Hybrid teams are everywhere. Literally.
But their managers aren’t exactly equipped to lead them.
Almost 60% of hybrid team managers were never trained on how to effectively lead people in a hybrid environment, a Gallup poll found. Many in the study admitted they struggle with communication, engagement and trust.
Training managers to specifically lead hybrid teams is likely something HR pros will want to start sooner, rather than later: Almost 55% of company leaders say they’ll have a hybrid work plan going forward.
“There are many nuances to training managers,” says Kathleen Quinn Votaw, CEO of TalenTrust. “And now the Hybrid Gap is here to stay, and many managers have never been trained to lead teams in person — now they have to lead teams over Zoom. Over Teams. Over Google Meets. It’s staggering how many tools there are to learn!”
Boost hybrid teams’ effectiveness
So if nearly every organization has a hybrid team or two, it only makes sense that some training geared at managing displaced groups will make them more effective.
Beyond boosting effectiveness, managers will want to work at building cohesive teams in the hybrid environment. Employees need it: Almost 45% don’t feel a strong connection to coworkers, and 22% don’t have friends at work, according to a study from BetterUp.
“In the era of hybrid work, forging a human connection with your co-workers is paramount as these bonds provide a sense of camaraderie that sometimes gets lost when you are not physically in the same office together,” says Adam “Smiley” Poswolsky, a speaker and author of Friendship in the Age of Loneliness.
To help hybrid team managers lead better, take them through training specifically geared toward the nuances of leading a group of people who are in different places at different times. And together some of the time, of course.
Here are five critical keys:
You’d think managers would know how to communicate well with employees, but the pandemic changed the rules of communication. In-person, organic conversations that spark new ideas or clarify information don’t happen so often. Email doesn’t convey emotion. And text doesn’t allow for enough context.
“The majority of productivity issues in hybrid workplaces stems from ineffective communication, which gets in the way of completing projects and tasks,” says Wendy Hamilton, CEO at TechSmith.
So this tip isn’t about training hybrid managers on how to use your communication tools — they should know that. The tip is: Give hybrid managers direction on which communication tool is most effective for what they want to do. For instance, email is best for conveying in-depth or complex information. One-on-one conversations are best for confidential or personal subjects. Team meetings are best for brainstorming and building rapport.
At the very least, encourage hybrid team leaders to decide together what works best for their communication flow.
Hybrid team managers will likely need to keep a keener eye out for employees who need help. When managers saw their people in person every day, they had a better sense of — and could respond to — changes or problems.
“Some people will thrive working remotely and some people will fail,” says Quinn Votaw. “For one, watch out for those team members who don’t have the skills to work self-directed.”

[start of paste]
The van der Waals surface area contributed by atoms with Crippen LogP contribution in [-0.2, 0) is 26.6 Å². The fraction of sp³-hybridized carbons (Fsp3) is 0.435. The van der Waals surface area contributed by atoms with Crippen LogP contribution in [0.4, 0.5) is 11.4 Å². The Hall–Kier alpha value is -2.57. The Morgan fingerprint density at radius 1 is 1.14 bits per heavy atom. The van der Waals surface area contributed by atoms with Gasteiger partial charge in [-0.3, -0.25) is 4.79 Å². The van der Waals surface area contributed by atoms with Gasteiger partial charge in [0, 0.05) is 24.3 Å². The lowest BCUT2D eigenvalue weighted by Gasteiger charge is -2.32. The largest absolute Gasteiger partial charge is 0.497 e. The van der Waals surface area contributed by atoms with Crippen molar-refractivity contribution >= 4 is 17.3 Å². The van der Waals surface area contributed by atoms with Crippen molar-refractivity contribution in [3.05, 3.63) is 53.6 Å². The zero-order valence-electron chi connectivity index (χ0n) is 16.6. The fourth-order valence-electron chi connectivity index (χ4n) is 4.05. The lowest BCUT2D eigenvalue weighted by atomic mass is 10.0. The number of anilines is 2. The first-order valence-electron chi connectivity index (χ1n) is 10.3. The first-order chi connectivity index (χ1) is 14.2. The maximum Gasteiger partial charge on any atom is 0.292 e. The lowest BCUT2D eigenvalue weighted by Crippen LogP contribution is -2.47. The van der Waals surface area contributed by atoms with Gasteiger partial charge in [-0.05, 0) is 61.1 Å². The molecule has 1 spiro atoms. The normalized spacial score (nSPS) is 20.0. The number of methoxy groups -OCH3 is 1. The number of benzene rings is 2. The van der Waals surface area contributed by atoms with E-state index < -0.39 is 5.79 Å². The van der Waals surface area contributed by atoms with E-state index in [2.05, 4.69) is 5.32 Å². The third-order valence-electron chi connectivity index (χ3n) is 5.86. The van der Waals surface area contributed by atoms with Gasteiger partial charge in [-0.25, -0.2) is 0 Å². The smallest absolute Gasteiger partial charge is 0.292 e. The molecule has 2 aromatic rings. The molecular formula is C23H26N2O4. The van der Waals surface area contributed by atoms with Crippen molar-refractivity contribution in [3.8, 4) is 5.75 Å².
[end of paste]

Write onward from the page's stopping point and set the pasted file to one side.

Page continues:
Give managers training on how to identify employees who are stressed, overwhelmed or burned out. Include the signs that are visible in virtual and in-person interactions. Then give them tools to either address issues themselves or tactfully direct employees to more resources to help.
Some managers and team members might have forgotten work etiquette over the past few years of remote work. Perhaps their virtual presence slacks because they’re burned out from being online. Or they may have foregone on-site etiquette because they’ve been home too long.
It’ll be a good idea to give managers a refresher on workplace etiquette so they can share it with their teams. We won’t go into more detail now, as we already posted etiquette guidelines for hybrid teams here and the return to office here.
Some managers weren’t particularly great at teambuilding even before they were hybrid team managers. You can give them tips and tools for teambuilding exercises online and in person, but one of the best ways to help them build stronger teams is to train them to hold better meetings.
- a set schedule
- a set agenda
- time to cover topics that need everyone’s attention, and
- time for socializing.
Encourage them to host meetings on days when the team is on-site. Limit meeting and socializing online.
With hybrid teams, managers and employees sometimes work different hours and days. It’s even caused what some experts call the “dead zone” — between 4 and 6 p.m., when employees used to work, but now handle more personal demands then. That leads to them going back to work later at night.
Hybrid team managers will want to set the bar on respect for people’s time and space in this environment.
“Remember to respect people’s time — your own and your team’s,” says Quinn Votaw. “Working in this hybrid world has made us all a little more accessible at all times. We all need space to rest, reenergize and spend time with our families.”
Encourage hybrid managers to set standards for their teams on response times to messages and expectations for work hour availability.
“Leadership is a skill set that needs to be trained/learned/polished and updated regularly,” says Quinn Votaw.